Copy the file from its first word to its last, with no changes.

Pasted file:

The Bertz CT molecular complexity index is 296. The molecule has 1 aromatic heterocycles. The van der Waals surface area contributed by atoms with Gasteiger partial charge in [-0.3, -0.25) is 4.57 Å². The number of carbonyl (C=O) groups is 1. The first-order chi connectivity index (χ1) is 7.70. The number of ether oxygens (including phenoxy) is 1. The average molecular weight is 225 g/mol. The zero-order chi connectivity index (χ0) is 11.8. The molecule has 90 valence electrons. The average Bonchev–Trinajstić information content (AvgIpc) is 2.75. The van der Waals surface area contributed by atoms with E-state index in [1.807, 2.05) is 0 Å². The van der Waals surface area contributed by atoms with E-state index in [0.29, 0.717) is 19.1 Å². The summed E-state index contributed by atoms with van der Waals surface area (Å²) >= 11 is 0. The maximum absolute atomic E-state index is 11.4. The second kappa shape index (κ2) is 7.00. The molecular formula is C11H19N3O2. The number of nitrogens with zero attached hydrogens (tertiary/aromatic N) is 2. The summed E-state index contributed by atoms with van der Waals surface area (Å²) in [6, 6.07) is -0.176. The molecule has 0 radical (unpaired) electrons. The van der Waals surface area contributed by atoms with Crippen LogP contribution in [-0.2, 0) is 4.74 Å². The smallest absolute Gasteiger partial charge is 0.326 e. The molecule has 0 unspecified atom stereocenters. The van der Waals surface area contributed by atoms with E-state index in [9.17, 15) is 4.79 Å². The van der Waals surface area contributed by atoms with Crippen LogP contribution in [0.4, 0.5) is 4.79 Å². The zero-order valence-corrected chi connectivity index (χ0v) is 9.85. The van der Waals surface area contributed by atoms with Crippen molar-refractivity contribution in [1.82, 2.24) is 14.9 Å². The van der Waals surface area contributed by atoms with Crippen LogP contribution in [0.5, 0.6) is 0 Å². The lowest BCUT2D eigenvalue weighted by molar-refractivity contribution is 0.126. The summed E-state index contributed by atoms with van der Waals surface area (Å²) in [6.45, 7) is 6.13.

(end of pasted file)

The Bertz CT molecular complexity index is 296. The molecule has 1 aromatic heterocycles. The van der Waals surface area contributed by atoms with Gasteiger partial charge in [-0.3, -0.25) is 4.57 Å². The number of carbonyl (C=O) groups is 1. The first-order chi connectivity index (χ1) is 7.70. The number of ether oxygens (including phenoxy) is 1. The average molecular weight is 225 g/mol. The zero-order chi connectivity index (χ0) is 11.8. The molecule has 90 valence electrons. The average Bonchev–Trinajstić information content (AvgIpc) is 2.75. The van der Waals surface area contributed by atoms with E-state index in [1.807, 2.05) is 0 Å². The van der Waals surface area contributed by atoms with E-state index in [0.29, 0.717) is 19.1 Å². The summed E-state index contributed by atoms with van der Waals surface area (Å²) >= 11 is 0. The maximum absolute atomic E-state index is 11.4. The second kappa shape index (κ2) is 7.00. The molecular formula is C11H19N3O2. The number of nitrogens with zero attached hydrogens (tertiary/aromatic N) is 2. The summed E-state index contributed by atoms with van der Waals surface area (Å²) in [6, 6.07) is -0.176. The molecule has 0 radical (unpaired) electrons. The van der Waals surface area contributed by atoms with Crippen LogP contribution in [-0.2, 0) is 4.74 Å². The smallest absolute Gasteiger partial charge is 0.326 e. The molecule has 0 unspecified atom stereocenters. The van der Waals surface area contributed by atoms with E-state index in [9.17, 15) is 4.79 Å². The van der Waals surface area contributed by atoms with Crippen LogP contribution in [0.4, 0.5) is 4.79 Å². The zero-order valence-corrected chi connectivity index (χ0v) is 9.85. The van der Waals surface area contributed by atoms with Crippen molar-refractivity contribution in [1.82, 2.24) is 14.9 Å². The van der Waals surface area contributed by atoms with Crippen LogP contribution in [0.5, 0.6) is 0 Å². The lowest BCUT2D eigenvalue weighted by molar-refractivity contribution is 0.126. The summed E-state index contributed by atoms with van der Waals surface area (Å²) in [6.45, 7) is 6.13.